Pains of Parenting

I wrote this post a few months ago when Matias first got glasses and have finally gotten to a point where I can polish it up, complete my rambling thoughts and share it with you all.  So without further ado, lets discuss the hard parts of parenting.

Recently Matias got glasses, and while they are cute as can be to us adults, I worry about how harsh kids can be, and how he will handle any teasing he might receive.  I often wonder about the various interactions that Matias will have with the other kids as he grows, which kids will like him, which kids might pick on him and which kids he gravitates towards. There are days when I pick him up from school where he is sitting away from the group contently watching TV which make me wonder: Why was he sitting alone?  Does he sit alone because they don’t like him? Or maybe his friends have already went home for the day.

Last Friday the kid’s school had an Easter Party for each class.  I delivered the table-clothes for both of their classes that I had volunteered to take, but didn’t think to take baskets for either of the kids.  I didn’t think much of it, even after Matias shared his version of how his day at dinner.  It wasn’t until one of the other daycare parents posted pictures of the 3 year old class on the playground doing an egg hunt that I realized that I had forgotten to take his basket, as the pictures showed him not without a basket, but with a random basket they happened to have lying around the daycare.  It was in that moment that I got sad, to my core I was saddened that I had let my son down.  I had put him in a position to be at a disadvantage, whether he was aware of it or not is another story.  The fact that I had made him different, un-cared for in that moment or whatever other thoughts that might have run through his head, I was sad, physically sad for the pain I (might have) put him through.

Whether or not that he realizes it or not, Matias is smart.  It could be the way Natalie and I raise him, without baby talk, correcting his words on the spot until he says them right, making him define new words he’s using incorrectly, or just generally setting an example.  I’m not sure which part of our parenting has blessed us with this kid, but we have him (and his sister too)   He’s quirky, goofy, talkative, and very emotionally intelligent.   The last one is the one I worry about most.  He cares so much for others, I’m afraid they (or me) won’t meet his expectations and he will be crushed.  Luckily, with his emotional intelligence he is quite forgiving as well.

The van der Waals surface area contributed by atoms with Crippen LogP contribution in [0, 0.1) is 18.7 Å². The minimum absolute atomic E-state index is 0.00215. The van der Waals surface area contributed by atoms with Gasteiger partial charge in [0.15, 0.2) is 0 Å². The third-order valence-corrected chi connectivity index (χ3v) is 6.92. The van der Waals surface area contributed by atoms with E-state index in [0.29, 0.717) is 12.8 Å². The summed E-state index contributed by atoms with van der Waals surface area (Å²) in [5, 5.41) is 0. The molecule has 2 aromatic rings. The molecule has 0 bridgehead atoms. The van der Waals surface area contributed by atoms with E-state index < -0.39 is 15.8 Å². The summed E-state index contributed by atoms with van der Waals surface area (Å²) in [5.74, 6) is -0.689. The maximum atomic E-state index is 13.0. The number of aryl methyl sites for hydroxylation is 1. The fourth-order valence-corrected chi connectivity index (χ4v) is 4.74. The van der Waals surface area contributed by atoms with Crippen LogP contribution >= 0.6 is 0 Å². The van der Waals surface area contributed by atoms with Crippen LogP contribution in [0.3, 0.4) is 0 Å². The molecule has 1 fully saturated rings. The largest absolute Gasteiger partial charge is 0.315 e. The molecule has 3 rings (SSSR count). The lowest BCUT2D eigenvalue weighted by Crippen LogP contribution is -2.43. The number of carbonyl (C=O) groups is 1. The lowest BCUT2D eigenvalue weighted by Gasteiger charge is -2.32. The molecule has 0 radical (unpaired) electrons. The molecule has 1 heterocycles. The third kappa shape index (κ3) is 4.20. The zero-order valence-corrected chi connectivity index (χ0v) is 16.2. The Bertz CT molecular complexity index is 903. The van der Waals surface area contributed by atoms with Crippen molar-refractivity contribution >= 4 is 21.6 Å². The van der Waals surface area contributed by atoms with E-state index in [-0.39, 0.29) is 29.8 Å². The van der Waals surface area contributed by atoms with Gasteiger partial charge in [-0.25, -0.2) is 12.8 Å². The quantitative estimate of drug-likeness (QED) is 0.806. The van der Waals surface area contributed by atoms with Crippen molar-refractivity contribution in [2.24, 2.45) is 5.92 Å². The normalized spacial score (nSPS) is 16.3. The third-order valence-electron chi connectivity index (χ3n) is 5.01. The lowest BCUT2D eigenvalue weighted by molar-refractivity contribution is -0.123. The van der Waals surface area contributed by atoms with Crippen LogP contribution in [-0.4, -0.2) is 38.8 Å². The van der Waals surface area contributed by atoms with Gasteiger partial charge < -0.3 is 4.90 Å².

With the way he is developing, I would not be surprised for him to have a few very close lifetime friends.  I have friends, but not closes, talk to every day type of friends.  I think Matias will, he’s different from me.  With that said, I do hope that whatever we may miss as parents his friends will be there for him to round out that support system, which is important.  I don’t want to raise a mirror of myself, I want a better version, and I think he’s getting there.  Since his best-buddy Carter’s family moved to Michigan he has found a new friends that he talks about all the time Ivana (“Eeee-vaaa-naah dad, Eevaanah ,say it right” – Matias)  I can’t tell if he’s sweet on her or just friends, but either way I think he’ll be fine.

Yet  I still worry, its kind of my job.